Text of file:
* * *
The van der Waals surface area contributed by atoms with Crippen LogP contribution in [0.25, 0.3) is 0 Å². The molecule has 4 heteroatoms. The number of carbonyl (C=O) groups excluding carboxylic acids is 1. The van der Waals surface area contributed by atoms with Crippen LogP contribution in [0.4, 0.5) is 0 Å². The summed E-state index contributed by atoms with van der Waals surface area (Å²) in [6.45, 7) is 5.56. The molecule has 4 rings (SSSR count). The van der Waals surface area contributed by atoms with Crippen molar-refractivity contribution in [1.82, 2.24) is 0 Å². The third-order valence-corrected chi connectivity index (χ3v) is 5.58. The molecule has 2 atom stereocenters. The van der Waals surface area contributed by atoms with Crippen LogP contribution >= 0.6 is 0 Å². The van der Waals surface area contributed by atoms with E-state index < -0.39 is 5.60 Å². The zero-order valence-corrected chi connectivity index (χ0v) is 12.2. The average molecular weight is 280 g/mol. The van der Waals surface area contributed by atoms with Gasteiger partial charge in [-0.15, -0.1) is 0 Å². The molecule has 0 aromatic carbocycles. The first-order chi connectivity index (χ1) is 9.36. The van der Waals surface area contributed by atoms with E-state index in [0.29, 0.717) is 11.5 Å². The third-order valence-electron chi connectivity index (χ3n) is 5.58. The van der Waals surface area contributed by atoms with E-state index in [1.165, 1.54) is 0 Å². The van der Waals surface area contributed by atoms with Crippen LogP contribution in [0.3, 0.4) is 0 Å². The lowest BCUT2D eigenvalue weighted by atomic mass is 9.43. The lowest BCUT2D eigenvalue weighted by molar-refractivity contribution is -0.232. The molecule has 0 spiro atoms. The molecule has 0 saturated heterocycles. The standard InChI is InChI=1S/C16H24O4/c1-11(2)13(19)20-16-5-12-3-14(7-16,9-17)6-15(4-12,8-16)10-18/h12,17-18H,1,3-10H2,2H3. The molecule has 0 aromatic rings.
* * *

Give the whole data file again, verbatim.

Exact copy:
The van der Waals surface area contributed by atoms with Crippen LogP contribution in [0.25, 0.3) is 0 Å². The molecule has 4 heteroatoms. The number of carbonyl (C=O) groups excluding carboxylic acids is 1. The van der Waals surface area contributed by atoms with Crippen LogP contribution in [0.4, 0.5) is 0 Å². The summed E-state index contributed by atoms with van der Waals surface area (Å²) in [6.45, 7) is 5.56. The molecule has 4 rings (SSSR count). The van der Waals surface area contributed by atoms with Crippen molar-refractivity contribution in [1.82, 2.24) is 0 Å². The third-order valence-corrected chi connectivity index (χ3v) is 5.58. The molecule has 2 atom stereocenters. The van der Waals surface area contributed by atoms with Crippen LogP contribution >= 0.6 is 0 Å². The van der Waals surface area contributed by atoms with E-state index < -0.39 is 5.60 Å². The zero-order valence-corrected chi connectivity index (χ0v) is 12.2. The average molecular weight is 280 g/mol. The van der Waals surface area contributed by atoms with Gasteiger partial charge in [-0.15, -0.1) is 0 Å². The molecule has 0 aromatic carbocycles. The first-order chi connectivity index (χ1) is 9.36. The van der Waals surface area contributed by atoms with E-state index in [0.29, 0.717) is 11.5 Å². The third-order valence-electron chi connectivity index (χ3n) is 5.58. The van der Waals surface area contributed by atoms with E-state index in [1.165, 1.54) is 0 Å². The van der Waals surface area contributed by atoms with Crippen LogP contribution in [0.3, 0.4) is 0 Å². The lowest BCUT2D eigenvalue weighted by atomic mass is 9.43. The lowest BCUT2D eigenvalue weighted by molar-refractivity contribution is -0.232. The molecule has 0 spiro atoms. The molecule has 0 saturated heterocycles. The standard InChI is InChI=1S/C16H24O4/c1-11(2)13(19)20-16-5-12-3-14(7-16,9-17)6-15(4-12,8-16)10-18/h12,17-18H,1,3-10H2,2H3. The molecule has 0 aromatic rings.